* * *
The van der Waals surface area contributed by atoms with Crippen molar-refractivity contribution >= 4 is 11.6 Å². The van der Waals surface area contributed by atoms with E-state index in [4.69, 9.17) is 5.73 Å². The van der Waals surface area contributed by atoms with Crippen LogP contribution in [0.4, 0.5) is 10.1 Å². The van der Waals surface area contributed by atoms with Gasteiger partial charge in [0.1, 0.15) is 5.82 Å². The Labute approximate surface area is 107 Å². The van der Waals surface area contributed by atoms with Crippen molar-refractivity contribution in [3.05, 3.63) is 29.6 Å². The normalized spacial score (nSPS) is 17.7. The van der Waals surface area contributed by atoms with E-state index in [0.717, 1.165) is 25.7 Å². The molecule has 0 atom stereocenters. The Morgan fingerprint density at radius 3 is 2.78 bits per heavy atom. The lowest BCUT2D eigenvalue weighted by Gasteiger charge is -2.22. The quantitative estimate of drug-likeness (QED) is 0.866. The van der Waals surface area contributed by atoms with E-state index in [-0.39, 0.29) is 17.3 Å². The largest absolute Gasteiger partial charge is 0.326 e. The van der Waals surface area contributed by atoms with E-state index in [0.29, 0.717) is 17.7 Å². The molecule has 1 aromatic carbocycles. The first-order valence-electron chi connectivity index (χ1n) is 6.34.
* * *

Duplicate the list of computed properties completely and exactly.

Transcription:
The van der Waals surface area contributed by atoms with Crippen molar-refractivity contribution >= 4 is 11.6 Å². The van der Waals surface area contributed by atoms with E-state index in [4.69, 9.17) is 5.73 Å². The van der Waals surface area contributed by atoms with Crippen LogP contribution in [0.4, 0.5) is 10.1 Å². The van der Waals surface area contributed by atoms with Gasteiger partial charge in [0.1, 0.15) is 5.82 Å². The Labute approximate surface area is 107 Å². The van der Waals surface area contributed by atoms with Crippen molar-refractivity contribution in [3.05, 3.63) is 29.6 Å². The normalized spacial score (nSPS) is 17.7. The van der Waals surface area contributed by atoms with E-state index in [0.717, 1.165) is 25.7 Å². The molecule has 0 atom stereocenters. The Morgan fingerprint density at radius 3 is 2.78 bits per heavy atom. The lowest BCUT2D eigenvalue weighted by Gasteiger charge is -2.22. The quantitative estimate of drug-likeness (QED) is 0.866. The van der Waals surface area contributed by atoms with E-state index in [-0.39, 0.29) is 17.3 Å². The largest absolute Gasteiger partial charge is 0.326 e. The van der Waals surface area contributed by atoms with E-state index in [0.29, 0.717) is 17.7 Å². The molecule has 1 aromatic carbocycles. The first-order valence-electron chi connectivity index (χ1n) is 6.34.